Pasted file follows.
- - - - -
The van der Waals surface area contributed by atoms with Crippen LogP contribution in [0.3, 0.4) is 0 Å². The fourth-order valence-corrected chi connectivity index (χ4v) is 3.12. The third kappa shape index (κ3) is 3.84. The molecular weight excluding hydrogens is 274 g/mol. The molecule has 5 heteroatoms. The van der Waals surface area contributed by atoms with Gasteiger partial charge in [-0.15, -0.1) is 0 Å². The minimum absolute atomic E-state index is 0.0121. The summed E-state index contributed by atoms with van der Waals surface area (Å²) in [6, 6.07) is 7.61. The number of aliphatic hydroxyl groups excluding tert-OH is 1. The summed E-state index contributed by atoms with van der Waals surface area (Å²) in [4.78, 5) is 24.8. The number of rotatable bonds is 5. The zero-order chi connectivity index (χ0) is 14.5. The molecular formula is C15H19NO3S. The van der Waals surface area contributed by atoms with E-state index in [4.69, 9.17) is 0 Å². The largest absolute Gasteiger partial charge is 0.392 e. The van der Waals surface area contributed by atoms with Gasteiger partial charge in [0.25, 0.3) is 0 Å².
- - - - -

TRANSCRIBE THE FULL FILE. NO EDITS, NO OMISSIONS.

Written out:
The van der Waals surface area contributed by atoms with Crippen LogP contribution in [0.3, 0.4) is 0 Å². The fourth-order valence-corrected chi connectivity index (χ4v) is 3.12. The third kappa shape index (κ3) is 3.84. The molecular weight excluding hydrogens is 274 g/mol. The molecule has 5 heteroatoms. The van der Waals surface area contributed by atoms with Gasteiger partial charge in [-0.15, -0.1) is 0 Å². The minimum absolute atomic E-state index is 0.0121. The summed E-state index contributed by atoms with van der Waals surface area (Å²) in [6, 6.07) is 7.61. The number of aliphatic hydroxyl groups excluding tert-OH is 1. The summed E-state index contributed by atoms with van der Waals surface area (Å²) in [4.78, 5) is 24.8. The number of rotatable bonds is 5. The zero-order chi connectivity index (χ0) is 14.5. The molecular formula is C15H19NO3S. The van der Waals surface area contributed by atoms with E-state index in [4.69, 9.17) is 0 Å². The largest absolute Gasteiger partial charge is 0.392 e. The van der Waals surface area contributed by atoms with Gasteiger partial charge in [0.25, 0.3) is 0 Å².